Can’t find work? Volunteer and you could get some unexpected bonuses

No housing costs, no utility bills, free training … volunteering can offer an attractive alternative route into the jobs market

More and more people are applying for all-expenses paid full-time voluntary work as a way to gain experience in a notoriously competitive jobs market, according to charities.

Rising unemployment, coupled with the increased cost of living, makes such placements, which often come with free board and lodgings, more appealing than ever. Long-term voluntary placements mean giving up a salary and, in many cases, long hours with no guarantee of paid employment at the end, but charities say this is not putting people off.

“Working as a full-time volunteer should not mean you’re out of pocket,” says Is Szoneberg, head of volunteering at Community Service Volunteers. “There are positions which offer board and living expenses paid. In times of economic uncertainty, it can work well for people to no longer have to pay their housing costs and utility bills.”

For those who have been made redundant and may otherwise have to claim benefits, full-time voluntary positions can even mean they will be better off, says Szoneberg.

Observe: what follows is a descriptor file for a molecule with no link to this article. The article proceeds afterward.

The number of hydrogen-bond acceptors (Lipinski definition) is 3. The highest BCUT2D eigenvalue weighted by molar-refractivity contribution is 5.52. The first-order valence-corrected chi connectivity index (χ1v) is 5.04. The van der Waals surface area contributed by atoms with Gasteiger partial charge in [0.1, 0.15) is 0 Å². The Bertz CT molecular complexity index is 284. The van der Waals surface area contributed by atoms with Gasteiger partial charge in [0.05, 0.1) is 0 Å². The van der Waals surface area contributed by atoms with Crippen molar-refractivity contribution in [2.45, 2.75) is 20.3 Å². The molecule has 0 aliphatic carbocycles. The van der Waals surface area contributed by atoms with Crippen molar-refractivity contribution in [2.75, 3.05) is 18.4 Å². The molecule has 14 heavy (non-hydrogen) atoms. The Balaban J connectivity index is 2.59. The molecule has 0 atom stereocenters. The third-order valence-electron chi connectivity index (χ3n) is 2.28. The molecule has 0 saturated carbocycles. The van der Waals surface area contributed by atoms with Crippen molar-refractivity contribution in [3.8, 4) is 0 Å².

In some cases, volunteers can live for free in anywhere from historical buildings on remote Scottish islands to picturesque properties in rural England. Some charities also have opportunities for families to live for free, while parents volunteer in the UK or overseas.

Mark Crosby, national volunteering manager for the National Trust, says:. “While we can’t always offer accommodation, occasionally volunteers can live in our properties and it can enable some people to take up the job more easily.”

Fiona Holman, 23, is one example. She graduated in 2011, with a Cambridge degree in German and Russian and now lives on site, working for the National Trust at Fountains Abbey in Yorkshire in the marketing and events team while helping to and manage volunteers.

Read the full story on The Guardian’s website here